By: Above The Law, Ellen Trachman

As regular readers of this column know, almost every developed country in the world is struggling with how to legally address continually advancing technology that has turned traditional notions of parenthood on their head. Thanks to egg, sperm, and embryo donation, genetic links are no longer dispositive when it comes to defining who a child’s parents are legally. Moreover, the longstanding presumption that a woman giving birth to a child is the child’s legal mother is practically arcane at this point in the context of assisted reproductive technology or “ART” law.

Canada’s Province of Ontario is the latest governmental entity to pass revised assisted reproductive technology-related parentage laws. On November 29, 2016, the Ontario Parliament passed an act amending a number of parentage-related laws, creating new legal presumptions around surrogacy and gamete donation. While the Parliament deserves some credit for taking on this massive and controversial topic, the resulting law is a mixed bag. Sara Cohen, a Toronto-based ART attorney, summarized the situation: “Overall this is very welcome legislation. Parents and families in Ontario suffered from outdated heteronormative legal constructs with respect to the family, and the All Families are Equal Act goes a long way in addressing these issues. However, the legislation is disappointing with respect to surrogacy in that it makes gestational surrogacy in particular more legally treacherous than it was in the province.”

Supporting Same-Sex Parents. One element to be applauded of the new legislation is its goal of eliminating discrimination against same-sex couples by specifically allowing a gender-neutral framework of parenthood and permitting a child to have multiple fathers or multiple mothers.

Four-Parent Families. A second element is likely to be more controversial. While a child having more than two parents has already been permitted in Ontario by court order, the new law specifies that a child can have up to four parents (now no court order required). In some non-traditional families—like where two separate same-sex couples raise children together—Ontario’s new law brings legal recognition and security to the reality of their parenting situation. And I suppose every child wants more birthday presents (four parents means four times the financial resources, right?). But naturally, the new law will create some sticky situations upon divorce, or if the family structure otherwise falls apart. In those cases, legal decision-making for the child—as well as custody and visitation—could become pretty messy with four parents involved.

Turkey Baster Approved. Last week, we talked about the dangers of sperm donation via “turkey-baster” methods. Many U.S. statutes require that a licensed physician be involved in an insemination for a donor to avoid being deemed a legal parent of the child. But the Ontario law declares open season on turkey-baster inseminations (pun intended). Ontario will allow donors to be deemed as mere donors, and not legal parents, even without a legal agreement in place. Not only does this encourage sperm donation via turkey-baster, but the law also goes further by permitting sperm donation via the super old-fashioned way, i.e., sexual intercourse, where there is a pre-sex agreement in place. Clearly, Canada’s fertility doctors are less influential in legislation than their U.S. counterparts.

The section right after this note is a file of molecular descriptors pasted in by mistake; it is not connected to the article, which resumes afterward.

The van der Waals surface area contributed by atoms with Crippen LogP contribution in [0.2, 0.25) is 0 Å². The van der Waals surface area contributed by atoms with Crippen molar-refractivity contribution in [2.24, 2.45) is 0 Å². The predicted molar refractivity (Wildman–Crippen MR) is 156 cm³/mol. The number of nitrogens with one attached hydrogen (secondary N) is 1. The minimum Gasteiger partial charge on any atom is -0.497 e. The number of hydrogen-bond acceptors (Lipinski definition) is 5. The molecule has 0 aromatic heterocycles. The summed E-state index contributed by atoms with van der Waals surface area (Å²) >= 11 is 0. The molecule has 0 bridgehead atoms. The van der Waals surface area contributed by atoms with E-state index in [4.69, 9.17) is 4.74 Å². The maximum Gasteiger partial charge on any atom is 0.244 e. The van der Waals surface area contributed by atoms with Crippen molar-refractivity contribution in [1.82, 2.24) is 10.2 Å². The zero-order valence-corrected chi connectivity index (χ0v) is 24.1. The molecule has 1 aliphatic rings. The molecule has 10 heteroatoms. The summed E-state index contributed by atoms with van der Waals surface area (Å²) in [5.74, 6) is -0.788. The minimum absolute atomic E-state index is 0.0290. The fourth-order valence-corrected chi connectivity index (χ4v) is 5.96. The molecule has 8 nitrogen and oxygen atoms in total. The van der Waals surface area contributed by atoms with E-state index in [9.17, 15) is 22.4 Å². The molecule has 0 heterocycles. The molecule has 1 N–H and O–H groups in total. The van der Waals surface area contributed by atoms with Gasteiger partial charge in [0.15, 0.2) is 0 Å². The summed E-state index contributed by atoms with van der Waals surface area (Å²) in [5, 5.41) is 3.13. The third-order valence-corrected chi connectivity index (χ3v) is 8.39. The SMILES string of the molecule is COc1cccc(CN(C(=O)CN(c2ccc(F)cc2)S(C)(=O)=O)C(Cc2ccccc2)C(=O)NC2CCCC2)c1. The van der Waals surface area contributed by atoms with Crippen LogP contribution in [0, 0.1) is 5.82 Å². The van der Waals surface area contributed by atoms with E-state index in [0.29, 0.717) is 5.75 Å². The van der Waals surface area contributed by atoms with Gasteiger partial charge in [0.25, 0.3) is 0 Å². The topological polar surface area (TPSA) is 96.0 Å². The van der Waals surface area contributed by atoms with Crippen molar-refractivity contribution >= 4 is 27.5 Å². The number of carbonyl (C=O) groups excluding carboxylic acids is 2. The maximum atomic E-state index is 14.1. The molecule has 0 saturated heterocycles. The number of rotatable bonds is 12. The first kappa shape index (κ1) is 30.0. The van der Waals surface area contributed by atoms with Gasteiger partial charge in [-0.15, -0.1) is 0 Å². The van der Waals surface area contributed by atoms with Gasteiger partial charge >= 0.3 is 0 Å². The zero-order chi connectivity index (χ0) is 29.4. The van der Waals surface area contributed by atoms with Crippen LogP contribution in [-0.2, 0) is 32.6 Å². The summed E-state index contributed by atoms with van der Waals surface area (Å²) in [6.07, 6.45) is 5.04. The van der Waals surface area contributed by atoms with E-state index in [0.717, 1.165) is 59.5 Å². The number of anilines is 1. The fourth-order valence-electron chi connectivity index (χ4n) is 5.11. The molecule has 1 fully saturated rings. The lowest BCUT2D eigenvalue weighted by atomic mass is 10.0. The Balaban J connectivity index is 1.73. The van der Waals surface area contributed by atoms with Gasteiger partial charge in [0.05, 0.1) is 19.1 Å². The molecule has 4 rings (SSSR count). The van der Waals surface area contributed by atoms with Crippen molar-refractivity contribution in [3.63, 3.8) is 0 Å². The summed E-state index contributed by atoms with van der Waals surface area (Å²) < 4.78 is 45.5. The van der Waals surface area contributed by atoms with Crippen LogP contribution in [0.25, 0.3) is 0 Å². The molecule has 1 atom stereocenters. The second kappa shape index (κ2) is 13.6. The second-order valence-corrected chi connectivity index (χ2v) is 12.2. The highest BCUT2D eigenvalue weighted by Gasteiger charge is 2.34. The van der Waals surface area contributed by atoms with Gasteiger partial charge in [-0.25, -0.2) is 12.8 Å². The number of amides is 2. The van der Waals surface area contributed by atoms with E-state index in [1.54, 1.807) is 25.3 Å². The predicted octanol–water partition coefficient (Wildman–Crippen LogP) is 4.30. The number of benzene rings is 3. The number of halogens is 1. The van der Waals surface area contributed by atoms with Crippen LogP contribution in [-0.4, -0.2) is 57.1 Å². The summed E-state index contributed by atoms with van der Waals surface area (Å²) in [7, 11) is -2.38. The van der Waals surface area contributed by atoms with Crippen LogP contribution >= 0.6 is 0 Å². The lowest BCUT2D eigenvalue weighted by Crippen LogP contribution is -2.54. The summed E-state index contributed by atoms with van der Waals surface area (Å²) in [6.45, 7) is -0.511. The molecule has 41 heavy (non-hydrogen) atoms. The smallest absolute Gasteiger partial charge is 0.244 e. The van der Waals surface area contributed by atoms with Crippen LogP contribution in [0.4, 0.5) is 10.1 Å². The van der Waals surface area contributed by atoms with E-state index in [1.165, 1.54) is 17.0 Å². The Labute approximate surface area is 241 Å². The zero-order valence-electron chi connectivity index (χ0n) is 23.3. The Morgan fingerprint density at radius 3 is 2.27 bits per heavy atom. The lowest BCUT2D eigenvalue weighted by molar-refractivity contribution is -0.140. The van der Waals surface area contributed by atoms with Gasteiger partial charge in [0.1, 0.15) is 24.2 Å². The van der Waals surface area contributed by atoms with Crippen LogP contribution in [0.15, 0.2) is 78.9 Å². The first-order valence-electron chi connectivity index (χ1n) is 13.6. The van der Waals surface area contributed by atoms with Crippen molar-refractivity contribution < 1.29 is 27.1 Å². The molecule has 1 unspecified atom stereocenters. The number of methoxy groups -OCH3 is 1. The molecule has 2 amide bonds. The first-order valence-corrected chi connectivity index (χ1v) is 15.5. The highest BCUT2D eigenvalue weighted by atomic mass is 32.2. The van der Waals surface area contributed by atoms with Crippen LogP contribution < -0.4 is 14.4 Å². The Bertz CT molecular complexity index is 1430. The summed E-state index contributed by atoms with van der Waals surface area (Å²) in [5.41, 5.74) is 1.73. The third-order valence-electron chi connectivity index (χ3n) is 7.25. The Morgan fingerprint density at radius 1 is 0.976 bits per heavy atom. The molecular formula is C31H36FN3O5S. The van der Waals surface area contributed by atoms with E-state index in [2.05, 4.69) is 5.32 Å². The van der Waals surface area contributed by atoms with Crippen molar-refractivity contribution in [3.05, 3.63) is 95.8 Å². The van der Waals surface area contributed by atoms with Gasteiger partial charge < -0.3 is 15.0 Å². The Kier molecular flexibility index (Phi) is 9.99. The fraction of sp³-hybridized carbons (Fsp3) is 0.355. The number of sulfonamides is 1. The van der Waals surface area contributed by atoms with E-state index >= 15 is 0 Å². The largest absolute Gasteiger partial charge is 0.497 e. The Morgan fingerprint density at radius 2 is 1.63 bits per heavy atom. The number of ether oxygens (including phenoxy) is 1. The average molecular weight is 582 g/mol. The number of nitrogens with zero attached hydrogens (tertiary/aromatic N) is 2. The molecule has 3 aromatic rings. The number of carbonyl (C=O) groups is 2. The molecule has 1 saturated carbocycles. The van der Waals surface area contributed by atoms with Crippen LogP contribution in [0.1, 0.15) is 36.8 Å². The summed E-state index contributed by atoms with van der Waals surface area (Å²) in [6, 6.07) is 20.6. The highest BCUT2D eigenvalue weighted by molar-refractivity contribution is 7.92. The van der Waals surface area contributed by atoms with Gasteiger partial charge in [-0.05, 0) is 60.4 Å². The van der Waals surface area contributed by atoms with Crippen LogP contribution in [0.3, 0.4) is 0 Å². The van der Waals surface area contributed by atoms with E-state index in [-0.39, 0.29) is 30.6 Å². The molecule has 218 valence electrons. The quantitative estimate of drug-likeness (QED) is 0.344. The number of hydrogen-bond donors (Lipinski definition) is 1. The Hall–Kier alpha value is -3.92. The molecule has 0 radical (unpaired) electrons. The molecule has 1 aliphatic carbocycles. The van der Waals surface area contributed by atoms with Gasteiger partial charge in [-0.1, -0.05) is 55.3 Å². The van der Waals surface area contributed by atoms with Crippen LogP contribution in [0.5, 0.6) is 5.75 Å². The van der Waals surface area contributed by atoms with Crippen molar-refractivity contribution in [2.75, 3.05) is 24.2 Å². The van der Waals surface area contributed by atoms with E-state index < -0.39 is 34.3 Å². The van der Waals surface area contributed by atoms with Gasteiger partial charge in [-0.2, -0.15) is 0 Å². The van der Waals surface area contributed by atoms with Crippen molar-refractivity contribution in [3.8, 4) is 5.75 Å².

Surrogacy Disaster. Legally recognizing parenting situations that are already happening anyway will be seen as a major step forward by many in the ART community. Additionally, for those interested in breaking down traditional heteronormative stereotypes about the family, Ontario’s legislation certainly goes in that direction. Setting aside these issues, however, the surrogacy piece of the legislation a major step backward.

Prior to the passing of this act, Ontario courts had enforced most gestational surrogacy arrangements on the issue of parentage. Now, however, legal recognition will not occur until at least seven days after the birth of the child. Instead, a surrogate and intended parents may only reach an initial agreement about the terms of their relationship, but the legislation specifically states that a surrogacy agreement is unenforceable. Of course, this arrangement actually leaves open every intended parent’s nightmare: a surrogate being able to change her mind after the birth and keep the child. Similarly, the reverse is possible as well. Intended parents in a surrogacy arrangement can change their mind and walk away—perhaps if a baby is born with special needs, or if multiples are born that the intended parents don’t want—potentially leaving the surrogate stuck with parental rights to a child she is not related to, and never intended to parent.

I am all for reasonable legislation, but the surrogacy section of Ontario’s new law proves that sometimes no legislation is the preferred option.